Oral and extraoral plasmablastic lymphoma: similarities and differences in clinicopathologic characteristics.
Plasmablastic lymphoma (PBL), initially characterized as an aggressive lymphoma arising in the jaw and oral mucosa in HIV-infected patients, was recently reported to occur with extraoral manifestations, heterogeneous histologic findings, and variable association with immunodeficiency states. We reviewed clinical, morphologic, and immunophenotypic features of 13 cases of PBL to determine whether these different subtypes represent distinct morphologic and clinical entities. Two distinct subtypes of PBL were identified and classified as oral and extraoral PBL. The oral PBLs were strongly associated with HIV infection and commonly demonstrated plasmablastic morphologic features without plasmacytic differentiation. Extraoral PBLs tended to occur in patients with underlying non-HIV-related immunosuppression and universally demonstrated plasmacytic differentiation. The patients with oral PBL demonstrated better overall survival compared with patients with extraoral PBL (P = .02). Our findings suggest that PBL with oral and extraoral manifestation represent 2 distinct clinicopathologic entities.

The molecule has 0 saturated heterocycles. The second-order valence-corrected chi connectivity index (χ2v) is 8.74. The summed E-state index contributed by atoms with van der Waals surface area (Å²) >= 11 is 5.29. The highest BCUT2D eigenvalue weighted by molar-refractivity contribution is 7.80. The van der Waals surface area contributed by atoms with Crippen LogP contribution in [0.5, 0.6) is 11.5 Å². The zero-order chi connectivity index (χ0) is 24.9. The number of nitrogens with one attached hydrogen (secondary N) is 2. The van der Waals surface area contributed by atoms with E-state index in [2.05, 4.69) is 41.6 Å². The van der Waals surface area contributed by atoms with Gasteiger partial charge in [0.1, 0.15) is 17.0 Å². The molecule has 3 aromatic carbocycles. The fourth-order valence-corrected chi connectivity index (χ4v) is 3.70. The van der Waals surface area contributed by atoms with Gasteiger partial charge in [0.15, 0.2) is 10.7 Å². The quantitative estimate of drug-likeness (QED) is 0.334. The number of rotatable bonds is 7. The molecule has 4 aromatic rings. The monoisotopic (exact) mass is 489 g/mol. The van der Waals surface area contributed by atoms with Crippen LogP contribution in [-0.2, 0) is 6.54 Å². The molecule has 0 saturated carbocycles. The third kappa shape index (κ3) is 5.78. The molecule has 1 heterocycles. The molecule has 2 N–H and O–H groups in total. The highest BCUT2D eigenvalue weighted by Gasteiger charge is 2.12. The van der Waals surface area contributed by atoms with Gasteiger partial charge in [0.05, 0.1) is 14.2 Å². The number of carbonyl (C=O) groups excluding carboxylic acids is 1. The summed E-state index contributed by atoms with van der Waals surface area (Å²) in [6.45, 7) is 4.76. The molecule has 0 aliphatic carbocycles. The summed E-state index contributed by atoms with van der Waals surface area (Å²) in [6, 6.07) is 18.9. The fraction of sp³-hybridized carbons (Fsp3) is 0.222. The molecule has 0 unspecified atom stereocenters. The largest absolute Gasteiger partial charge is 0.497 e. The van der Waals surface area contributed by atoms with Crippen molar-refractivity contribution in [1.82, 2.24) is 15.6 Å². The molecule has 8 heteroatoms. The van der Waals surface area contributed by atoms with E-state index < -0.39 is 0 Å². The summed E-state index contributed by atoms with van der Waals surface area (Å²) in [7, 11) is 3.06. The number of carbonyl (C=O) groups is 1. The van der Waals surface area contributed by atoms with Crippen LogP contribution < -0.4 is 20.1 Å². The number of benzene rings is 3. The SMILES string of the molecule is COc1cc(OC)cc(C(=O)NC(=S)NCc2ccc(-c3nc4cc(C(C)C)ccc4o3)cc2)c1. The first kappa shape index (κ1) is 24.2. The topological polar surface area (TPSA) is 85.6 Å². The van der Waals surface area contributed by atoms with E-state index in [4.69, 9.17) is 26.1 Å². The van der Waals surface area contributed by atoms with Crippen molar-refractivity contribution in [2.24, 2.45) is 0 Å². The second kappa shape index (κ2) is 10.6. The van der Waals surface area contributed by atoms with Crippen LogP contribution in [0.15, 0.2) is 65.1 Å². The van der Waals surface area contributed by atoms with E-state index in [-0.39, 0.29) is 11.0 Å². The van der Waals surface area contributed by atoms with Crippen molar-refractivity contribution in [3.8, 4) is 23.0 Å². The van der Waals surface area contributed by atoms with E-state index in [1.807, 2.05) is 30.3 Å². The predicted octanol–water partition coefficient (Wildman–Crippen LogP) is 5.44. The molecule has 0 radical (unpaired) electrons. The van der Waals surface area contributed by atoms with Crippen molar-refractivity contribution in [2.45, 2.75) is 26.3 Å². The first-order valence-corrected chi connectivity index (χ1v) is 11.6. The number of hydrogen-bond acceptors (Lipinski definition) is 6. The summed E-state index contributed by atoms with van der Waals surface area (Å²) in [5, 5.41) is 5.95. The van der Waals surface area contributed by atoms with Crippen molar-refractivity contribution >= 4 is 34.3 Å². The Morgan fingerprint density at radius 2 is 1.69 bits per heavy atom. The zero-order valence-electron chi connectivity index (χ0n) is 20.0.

Hansra, D; Montague, N; Stefanovic, A; Akunyili, I; Harzand, A; Natkunam, Y; de la Ossa, M; Byrne, GE; Lossos, IS
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